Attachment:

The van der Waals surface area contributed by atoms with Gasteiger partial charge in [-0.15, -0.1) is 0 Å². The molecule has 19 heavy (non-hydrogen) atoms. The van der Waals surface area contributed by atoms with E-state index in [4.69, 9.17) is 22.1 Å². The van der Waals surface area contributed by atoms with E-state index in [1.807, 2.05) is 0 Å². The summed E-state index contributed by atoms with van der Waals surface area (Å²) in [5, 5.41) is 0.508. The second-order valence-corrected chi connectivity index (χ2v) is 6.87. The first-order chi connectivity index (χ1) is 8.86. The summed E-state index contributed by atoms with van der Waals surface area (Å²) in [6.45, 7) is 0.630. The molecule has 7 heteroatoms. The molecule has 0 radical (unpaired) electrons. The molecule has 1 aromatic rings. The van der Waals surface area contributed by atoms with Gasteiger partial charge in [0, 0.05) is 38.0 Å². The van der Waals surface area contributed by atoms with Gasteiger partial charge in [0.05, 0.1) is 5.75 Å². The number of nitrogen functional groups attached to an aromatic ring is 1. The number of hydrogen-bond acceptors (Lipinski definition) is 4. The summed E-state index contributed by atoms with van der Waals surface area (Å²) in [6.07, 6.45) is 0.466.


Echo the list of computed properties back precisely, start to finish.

The van der Waals surface area contributed by atoms with Gasteiger partial charge in [-0.15, -0.1) is 0 Å². The molecule has 19 heavy (non-hydrogen) atoms. The van der Waals surface area contributed by atoms with E-state index in [4.69, 9.17) is 22.1 Å². The van der Waals surface area contributed by atoms with E-state index in [1.807, 2.05) is 0 Å². The summed E-state index contributed by atoms with van der Waals surface area (Å²) in [5, 5.41) is 0.508. The second-order valence-corrected chi connectivity index (χ2v) is 6.87. The first-order chi connectivity index (χ1) is 8.86. The summed E-state index contributed by atoms with van der Waals surface area (Å²) in [6.45, 7) is 0.630. The molecule has 7 heteroatoms. The molecule has 0 radical (unpaired) electrons. The molecule has 1 aromatic rings. The van der Waals surface area contributed by atoms with Gasteiger partial charge in [0, 0.05) is 38.0 Å². The van der Waals surface area contributed by atoms with Gasteiger partial charge in [0.05, 0.1) is 5.75 Å². The number of nitrogen functional groups attached to an aromatic ring is 1. The number of hydrogen-bond acceptors (Lipinski definition) is 4. The summed E-state index contributed by atoms with van der Waals surface area (Å²) in [6.07, 6.45) is 0.466.